dc.language.isoeng
dc.relation.ispartofAnimal Behaviouren
dc.rightsCopyright © 2019 Published by Elsevier Ltd on behalf of The Association for the Study of Animal Behaviour. This work is made available online in accordance with the publisher’s policies. This is the author created, accepted version manuscript following peer review and may differ slightly from the final published version. The final published version of this work is available at https://doi.org/10.1016/j.anbehav.2019.06.003en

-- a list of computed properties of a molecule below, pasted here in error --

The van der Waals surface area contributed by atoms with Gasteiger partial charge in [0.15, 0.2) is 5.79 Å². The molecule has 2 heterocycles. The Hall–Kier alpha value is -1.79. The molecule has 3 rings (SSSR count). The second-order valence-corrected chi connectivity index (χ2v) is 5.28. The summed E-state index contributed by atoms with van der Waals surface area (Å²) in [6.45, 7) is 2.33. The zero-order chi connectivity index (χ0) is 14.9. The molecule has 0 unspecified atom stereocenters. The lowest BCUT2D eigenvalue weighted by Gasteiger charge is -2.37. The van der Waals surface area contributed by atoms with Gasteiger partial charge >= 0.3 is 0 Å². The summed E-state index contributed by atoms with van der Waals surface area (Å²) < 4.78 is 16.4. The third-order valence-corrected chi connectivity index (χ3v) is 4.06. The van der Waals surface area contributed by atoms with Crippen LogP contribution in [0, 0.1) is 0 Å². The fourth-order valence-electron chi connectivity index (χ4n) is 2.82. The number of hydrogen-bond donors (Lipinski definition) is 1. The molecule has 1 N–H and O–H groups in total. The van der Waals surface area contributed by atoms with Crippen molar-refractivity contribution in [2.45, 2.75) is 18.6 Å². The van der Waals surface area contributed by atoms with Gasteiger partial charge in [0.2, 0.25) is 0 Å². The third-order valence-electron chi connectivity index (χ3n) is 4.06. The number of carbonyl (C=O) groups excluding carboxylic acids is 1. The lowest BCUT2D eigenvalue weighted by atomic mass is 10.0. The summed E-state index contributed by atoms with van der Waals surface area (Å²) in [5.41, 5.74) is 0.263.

dc.subjectAge differenceen
dc.subjectAltricial–precocialen
dc.subjectCognitionen
dc.subjectID/ED attentional set shiftingen
dc.subjectSquamatesen
dc.subjectBF Psychologyen
dc.subjectQH301 Biologyen
dc.subjectNDASen
dc.subject.lccBFen
dc.subject.lccQH301en
dc.titlePrecocial juvenile lizards show adult level learning and behavioural flexibilityen
dc.typeJournal articleen
dc.description.versionPostprinten
dc.contributor.institutionUniversity of St Andrews.School of Psychology and Neuroscienceen
dc.identifier.doihttps://doi.org/10.1016/j.anbehav.2019.06.003
dc.description.statusPeer revieweden
dc.date.embargoedUntil2020-07-11